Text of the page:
What would happen to Italian pasta e ceci if, instead of using tomato paste, you used miso? In this weeknight-ready Big Little Recipe, I riffed on Victoria Granof’s Genius Pasta e Ceci. Just like with tomato paste, stir-frying miso in a slick of oil dials up its umami, and adds a roasty-toasty flavor to the broth. My go-to brand is Miso Master, but any subtle white or yellow miso will work. And instead of flavoring the soup itself with garlic, then spicing it with chile flakes, I reach for one of my favorite condiments that does both: Lao Gan Ma’s Spicy Chili Crisp. Its kicky, oniony flavor adds some needed bite to creamy, salt-loving legumes, and the garlicky oil adds heft to an otherwise thin broth. Instead of ditalini, you can use small elbows, or another similar-sized shape. Just adjust the cook time accordingly and remember to cook it less than you normally would—as the hot soup sits, the pasta will continue to cook, and you don’t want it to become mushy. You’ll note that I don’t call for any salt here; the white miso and chili crisp add plenty of seasoning. If you want, you can stir in a hearty green, like kale, or even a frozen vegetable, like peas. But my favorite move is to serve a pared-down salad alongside, along with an extra-cold beer or glass of white wine. —Emma Laperruque
2 1/2 cups
(15-ounce) can chickpeas, drained
chili crisp (such as Lao Gan Ma or Fly By Jing), with oil, adjusted to taste
Add the oil and miso to a large saucepan or small soup pot. Set on the stove over medium to medium-low heat and stir-fry for 4 to 5 minutes, lowering the heat if the miso is threatening to burn, until the miso is very fragrant and a toasty, chestnutty brown. Carefully pour off the oil into a small heatproof bowl (you don’t need to obsess over every last drop, just try to get most of it); discard this later on, whenever it’s cool. Set the pan back on the stove and add about half the water, stirring until the miso is incorporated and all the bits on the bottom are scraped up. Add the rest of the water, as well as the chickpeas and pasta. Bring to a simmer and cook for 5 to 6 minutes, until the pasta is super-duper al dente (remember, it will continue to cook as it hangs out in the hot soup). Divide into two soup bowls and top with however much chili crisp you want.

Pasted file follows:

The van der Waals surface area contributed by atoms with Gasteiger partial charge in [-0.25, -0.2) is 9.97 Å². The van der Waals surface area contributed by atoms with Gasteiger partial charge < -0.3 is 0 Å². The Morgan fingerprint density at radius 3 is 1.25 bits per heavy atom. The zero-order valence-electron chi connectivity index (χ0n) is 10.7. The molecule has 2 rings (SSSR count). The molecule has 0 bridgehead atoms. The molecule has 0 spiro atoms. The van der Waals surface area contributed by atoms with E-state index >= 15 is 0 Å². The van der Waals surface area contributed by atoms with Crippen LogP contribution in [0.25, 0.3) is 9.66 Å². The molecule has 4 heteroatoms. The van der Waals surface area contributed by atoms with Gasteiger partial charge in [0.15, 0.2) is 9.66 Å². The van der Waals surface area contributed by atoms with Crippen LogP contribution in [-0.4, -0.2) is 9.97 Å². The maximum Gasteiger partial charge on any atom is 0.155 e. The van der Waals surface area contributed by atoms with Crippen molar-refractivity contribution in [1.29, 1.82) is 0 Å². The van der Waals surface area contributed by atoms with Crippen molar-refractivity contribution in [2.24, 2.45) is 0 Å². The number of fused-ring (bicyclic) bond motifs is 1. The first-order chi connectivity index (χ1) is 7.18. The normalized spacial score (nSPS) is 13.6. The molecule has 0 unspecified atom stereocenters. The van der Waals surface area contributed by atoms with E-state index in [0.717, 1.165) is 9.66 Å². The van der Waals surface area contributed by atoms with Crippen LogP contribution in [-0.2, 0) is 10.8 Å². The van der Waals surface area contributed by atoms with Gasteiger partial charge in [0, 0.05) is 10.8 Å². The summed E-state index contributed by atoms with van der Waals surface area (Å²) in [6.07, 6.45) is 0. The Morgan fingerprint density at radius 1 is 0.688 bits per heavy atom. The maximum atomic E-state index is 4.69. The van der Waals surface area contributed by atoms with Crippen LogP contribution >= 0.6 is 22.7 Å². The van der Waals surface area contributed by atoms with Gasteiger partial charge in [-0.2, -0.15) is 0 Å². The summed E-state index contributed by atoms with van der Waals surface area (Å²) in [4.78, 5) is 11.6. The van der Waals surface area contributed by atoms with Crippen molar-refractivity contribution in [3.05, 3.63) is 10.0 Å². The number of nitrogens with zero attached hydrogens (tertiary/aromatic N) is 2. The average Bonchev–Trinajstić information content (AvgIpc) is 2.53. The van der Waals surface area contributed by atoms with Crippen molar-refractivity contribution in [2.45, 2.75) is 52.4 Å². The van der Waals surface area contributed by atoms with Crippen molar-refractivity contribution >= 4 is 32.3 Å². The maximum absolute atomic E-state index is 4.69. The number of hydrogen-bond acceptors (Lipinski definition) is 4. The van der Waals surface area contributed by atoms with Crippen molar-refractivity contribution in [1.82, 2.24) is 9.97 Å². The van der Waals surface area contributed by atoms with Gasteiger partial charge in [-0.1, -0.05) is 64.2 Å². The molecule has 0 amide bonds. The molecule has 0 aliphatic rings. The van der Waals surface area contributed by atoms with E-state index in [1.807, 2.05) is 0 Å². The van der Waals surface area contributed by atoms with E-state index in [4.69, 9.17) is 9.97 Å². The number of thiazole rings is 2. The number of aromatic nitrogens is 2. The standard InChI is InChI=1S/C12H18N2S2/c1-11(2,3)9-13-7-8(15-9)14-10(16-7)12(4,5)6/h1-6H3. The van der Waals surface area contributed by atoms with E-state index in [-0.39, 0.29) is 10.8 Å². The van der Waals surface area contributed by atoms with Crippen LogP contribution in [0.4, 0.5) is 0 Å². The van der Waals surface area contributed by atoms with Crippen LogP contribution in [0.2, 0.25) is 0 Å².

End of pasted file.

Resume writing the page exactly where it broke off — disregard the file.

Emma is the food editor at Food52. Before this, she worked a lot of odd jobs, all at the same time. Think: stir-frying noodles "on the fly," baking dozens of pastries at 3 a.m., reviewing restaurants, and writing articles about everything from how to use leftover mashed potatoes to the history of pies in North Carolina. Now she lives in New Jersey with her husband and their cat, Butter. Stay tuned every Tuesday for Emma's cooking column, Big Little Recipes, all about big flavor and little ingredient lists. And see what she's up to on Instagram at @emmalaperruque.